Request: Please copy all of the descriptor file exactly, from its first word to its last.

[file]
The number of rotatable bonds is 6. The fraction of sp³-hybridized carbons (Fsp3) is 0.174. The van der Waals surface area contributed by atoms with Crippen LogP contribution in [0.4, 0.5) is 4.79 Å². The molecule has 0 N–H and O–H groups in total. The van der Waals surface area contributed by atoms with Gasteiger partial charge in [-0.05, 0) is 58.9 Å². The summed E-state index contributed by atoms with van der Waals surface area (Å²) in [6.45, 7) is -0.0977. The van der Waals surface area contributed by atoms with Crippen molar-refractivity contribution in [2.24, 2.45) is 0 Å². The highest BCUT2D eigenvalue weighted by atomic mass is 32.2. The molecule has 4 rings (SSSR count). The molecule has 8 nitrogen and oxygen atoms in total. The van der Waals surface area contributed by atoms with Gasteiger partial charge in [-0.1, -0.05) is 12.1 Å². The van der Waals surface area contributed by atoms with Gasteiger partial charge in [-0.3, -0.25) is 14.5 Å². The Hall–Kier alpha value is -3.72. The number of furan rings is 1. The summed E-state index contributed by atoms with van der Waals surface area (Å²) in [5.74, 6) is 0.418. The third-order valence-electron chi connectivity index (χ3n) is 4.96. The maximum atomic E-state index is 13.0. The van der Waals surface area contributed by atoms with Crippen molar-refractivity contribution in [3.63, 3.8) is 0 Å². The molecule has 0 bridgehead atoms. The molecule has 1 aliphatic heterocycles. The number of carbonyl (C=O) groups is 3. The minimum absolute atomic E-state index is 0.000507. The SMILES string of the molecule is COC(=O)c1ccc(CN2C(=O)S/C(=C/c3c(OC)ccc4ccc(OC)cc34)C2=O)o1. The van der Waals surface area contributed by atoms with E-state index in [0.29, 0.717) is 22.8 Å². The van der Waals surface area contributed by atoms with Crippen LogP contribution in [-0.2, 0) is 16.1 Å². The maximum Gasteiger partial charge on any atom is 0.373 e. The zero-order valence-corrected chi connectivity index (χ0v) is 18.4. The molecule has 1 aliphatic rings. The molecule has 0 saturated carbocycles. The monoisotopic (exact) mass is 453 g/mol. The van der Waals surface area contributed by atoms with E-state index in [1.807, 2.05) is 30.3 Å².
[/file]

The number of rotatable bonds is 6. The fraction of sp³-hybridized carbons (Fsp3) is 0.174. The van der Waals surface area contributed by atoms with Crippen LogP contribution in [0.4, 0.5) is 4.79 Å². The molecule has 0 N–H and O–H groups in total. The van der Waals surface area contributed by atoms with Gasteiger partial charge in [-0.05, 0) is 58.9 Å². The summed E-state index contributed by atoms with van der Waals surface area (Å²) in [6.45, 7) is -0.0977. The van der Waals surface area contributed by atoms with Crippen molar-refractivity contribution in [2.24, 2.45) is 0 Å². The highest BCUT2D eigenvalue weighted by atomic mass is 32.2. The molecule has 4 rings (SSSR count). The molecule has 8 nitrogen and oxygen atoms in total. The van der Waals surface area contributed by atoms with Gasteiger partial charge in [-0.1, -0.05) is 12.1 Å². The van der Waals surface area contributed by atoms with Gasteiger partial charge in [-0.3, -0.25) is 14.5 Å². The Hall–Kier alpha value is -3.72. The number of furan rings is 1. The summed E-state index contributed by atoms with van der Waals surface area (Å²) in [5.74, 6) is 0.418. The third-order valence-electron chi connectivity index (χ3n) is 4.96. The maximum atomic E-state index is 13.0. The van der Waals surface area contributed by atoms with Crippen molar-refractivity contribution in [3.63, 3.8) is 0 Å². The molecule has 0 bridgehead atoms. The molecule has 1 aliphatic heterocycles. The number of carbonyl (C=O) groups is 3. The minimum absolute atomic E-state index is 0.000507. The SMILES string of the molecule is COC(=O)c1ccc(CN2C(=O)S/C(=C/c3c(OC)ccc4ccc(OC)cc34)C2=O)o1. The van der Waals surface area contributed by atoms with E-state index in [0.29, 0.717) is 22.8 Å². The van der Waals surface area contributed by atoms with Crippen LogP contribution in [-0.2, 0) is 16.1 Å². The maximum Gasteiger partial charge on any atom is 0.373 e. The zero-order valence-corrected chi connectivity index (χ0v) is 18.4. The molecule has 1 aliphatic rings. The molecule has 0 saturated carbocycles. The monoisotopic (exact) mass is 453 g/mol. The van der Waals surface area contributed by atoms with E-state index in [1.807, 2.05) is 30.3 Å².